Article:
A woman looks up at the cosmos

Cosmic Dust in the Universe

Cosmic Dust in the Universe

We are all made of cosmic dust, my fiction writing professor once told the class. 

This statement clung to me like a drenched shirt to skin and I responded to it in two different ways. On the one hand, I was fascinated by the realization that our physical bodies are composed of elements and compounds forged over billions of years -- that our existence is rooted in the birth and death of stars. On the other hand, I felt insignificant and irrelevant, as it occurred to me that our existence is merely an accidental, randomized composition of an infinitesimal amount of cosmic matter. This knowledge fed into a nagging, deflating pessimism that my troubles, pursuits, and preoccupations were trivial and insignificant in the face of an unfathomably vast universe. 

My professor expanded on his point, though just because our lives may seem small, that does not mean we should fret about insignificance. Rather, we should focus on activities that we enjoy or are passionate about. What my professor encouraged was not a hedonistic mentality, but rather the confidence to go after a supposedly ambitious career or a hazy pursuit, despite supposedly well-validated anxieties about finances and fears about narrow career prospects. 

As a Writing Seminars major, I have always wanted to become an author and dedicate myself to a lifelong career in prose writing. I enjoy the bursts of inspiration that come to me spontaneously, the disparate subtextual ideas that are eventually spun together into a common thread, and the light of dawn that cracks through venetian blinds after I’ve worked through to the early morning in a long writing session. 

But my passion is often faced with the twin hurdles of self-doubt and hesitation. My family shares the same concerns: when I told them that I wanted to apply to an MFA program in fiction after graduation, they were not supportive of my decision. For me, their reluctance and lack of encouragement for my ambition were understandable as there is reasonable skepticism to be had about my prospects of becoming an established writer able to sustain a comfortable lifestyle. My parents’ underlying assumption was that writing should be relegated to a pastime, not put front and center of my career ambitions. I have considered their perspective again and again, but I am reluctant to let go of my perhaps too-ambitious dream of becoming a full-time writer. I do not consider myself to be a “great” writer who knows how to craft poetic prose, but I feel the most content when I write.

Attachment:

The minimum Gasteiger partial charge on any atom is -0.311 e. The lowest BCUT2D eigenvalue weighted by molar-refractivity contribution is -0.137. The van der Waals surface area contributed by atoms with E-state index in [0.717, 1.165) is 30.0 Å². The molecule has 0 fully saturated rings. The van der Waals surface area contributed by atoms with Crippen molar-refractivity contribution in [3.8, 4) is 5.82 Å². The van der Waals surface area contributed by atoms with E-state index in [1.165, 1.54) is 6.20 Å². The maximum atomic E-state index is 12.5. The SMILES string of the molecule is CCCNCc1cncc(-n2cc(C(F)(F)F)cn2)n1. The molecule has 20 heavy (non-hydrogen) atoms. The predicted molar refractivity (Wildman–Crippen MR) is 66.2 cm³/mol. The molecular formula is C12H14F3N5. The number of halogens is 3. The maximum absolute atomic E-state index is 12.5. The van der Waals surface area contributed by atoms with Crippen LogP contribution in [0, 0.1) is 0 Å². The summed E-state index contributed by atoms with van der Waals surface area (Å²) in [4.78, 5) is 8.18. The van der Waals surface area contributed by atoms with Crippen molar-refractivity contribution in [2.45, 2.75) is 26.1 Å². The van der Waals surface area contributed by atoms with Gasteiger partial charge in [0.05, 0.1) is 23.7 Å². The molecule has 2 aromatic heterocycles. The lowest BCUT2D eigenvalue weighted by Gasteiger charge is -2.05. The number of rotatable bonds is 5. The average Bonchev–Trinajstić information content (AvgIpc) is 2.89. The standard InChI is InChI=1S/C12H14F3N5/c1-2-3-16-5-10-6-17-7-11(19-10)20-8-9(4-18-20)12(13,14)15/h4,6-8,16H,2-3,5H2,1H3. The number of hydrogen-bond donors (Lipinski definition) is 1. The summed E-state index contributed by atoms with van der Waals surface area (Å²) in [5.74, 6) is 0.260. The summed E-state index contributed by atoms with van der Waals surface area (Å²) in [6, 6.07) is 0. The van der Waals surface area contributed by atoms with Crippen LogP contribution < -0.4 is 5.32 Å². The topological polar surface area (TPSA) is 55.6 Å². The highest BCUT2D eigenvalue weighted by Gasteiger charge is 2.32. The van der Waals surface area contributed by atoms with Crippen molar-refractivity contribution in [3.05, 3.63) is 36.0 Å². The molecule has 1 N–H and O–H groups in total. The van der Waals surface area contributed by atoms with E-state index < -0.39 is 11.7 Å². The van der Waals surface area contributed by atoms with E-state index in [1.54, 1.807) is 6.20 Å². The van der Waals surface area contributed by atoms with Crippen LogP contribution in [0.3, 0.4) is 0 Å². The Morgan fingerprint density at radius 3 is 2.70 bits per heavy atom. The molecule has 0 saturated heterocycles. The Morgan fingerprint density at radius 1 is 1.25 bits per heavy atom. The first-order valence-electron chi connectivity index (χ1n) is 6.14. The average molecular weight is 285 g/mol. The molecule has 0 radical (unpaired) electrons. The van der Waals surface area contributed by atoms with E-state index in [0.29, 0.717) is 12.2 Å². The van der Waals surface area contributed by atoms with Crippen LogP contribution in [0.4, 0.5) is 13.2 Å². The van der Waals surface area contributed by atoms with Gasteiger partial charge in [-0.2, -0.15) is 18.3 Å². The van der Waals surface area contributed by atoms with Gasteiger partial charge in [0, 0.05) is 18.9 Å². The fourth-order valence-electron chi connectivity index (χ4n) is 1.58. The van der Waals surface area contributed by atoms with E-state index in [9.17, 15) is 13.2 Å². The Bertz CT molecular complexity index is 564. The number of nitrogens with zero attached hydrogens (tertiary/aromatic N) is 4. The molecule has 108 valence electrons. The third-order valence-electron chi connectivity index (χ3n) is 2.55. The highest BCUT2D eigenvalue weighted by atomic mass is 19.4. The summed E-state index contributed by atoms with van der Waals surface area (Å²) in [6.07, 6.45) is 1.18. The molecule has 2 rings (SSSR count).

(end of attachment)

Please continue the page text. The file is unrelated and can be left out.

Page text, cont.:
Moreover, beyond my parents’ assumptions is the nagging fear that I do not have the ability to become an accomplished writer; this fear rises and falls like a tidal wave. Sometimes, the doubt arises when I am taking a long, aimless walk around the neighborhood. Other times, the feeling dissolves when I am finally able to write down the first sentence of a story or essay. 

My writer’s block never loses its grip on my mind, however, and it becomes more prominent after I receive submission rejections from literary magazines. The critical voice grows louder with each edit or rejection letter, and yet this feeling of uncertainty eventually fades away after I finish writing a story, even though it may be filled with clunky, hackneyed phrases or illogical plot points. The accomplishment of finishing a story after days of brainstorming, outlining, writing, and rewriting overpowers my fear and this provides me with the momentum to keep writing, despite the many places where my stories can be improved upon or drastically revised. 

I remind myself to cherish this feeling of accomplishment whenever I feel my writer’s block setting in, actively rejecting the temptation to question a career pursuit that may seem dim in its prospects. Sometimes, I feel that my ambition of becoming a writer goes against my rational self, but I remind myself that there is nothing irrational about pursuing an activity that I am passionate about. 

I judge myself lucky that I have discovered and pinpointed a passion that I am eager to pursue. I also realize how much the fear I experience about my future stems from the fact that writing is such an important part of my life; I cannot simply let this pursuit go or dissipate into thin air due to hesitations and a desire to choose a “safer” career path, one I know would lead me to a safe and stable income. 

I am risk-averse and I find the boldness required to act spontaneously to be incredibly frightening, yet admirable; however, as I sit down and write, it dawns on me that I have the ability to control my circumstances, regardless of what others tell me (including myself) about the impossibilities of becoming a writer. Writing is an activity that brings me a sense of accomplishment and satisfaction. Should I let this dream go, I would lose the momentum to do what I love. 

The universe is vast. It has existed for billions of years before us, and it will exist for billions of years after us. My nagging fears and pursuits are, in the grand scheme of reality, so tiny and fleeting that my dedication to writing becomes one of my most passionate and important pursuits.

So, when my professor told me that we are all just cosmic dust in the universe, I realized that the idea of our lives being small doesn’t necessarily mean that we are completely insignificant. With this realization, I thought about the precarity of wanting to become a writer, as well as the fulfillment that I will experience in finding my purpose and working through the challenges to realize a goal that I care about.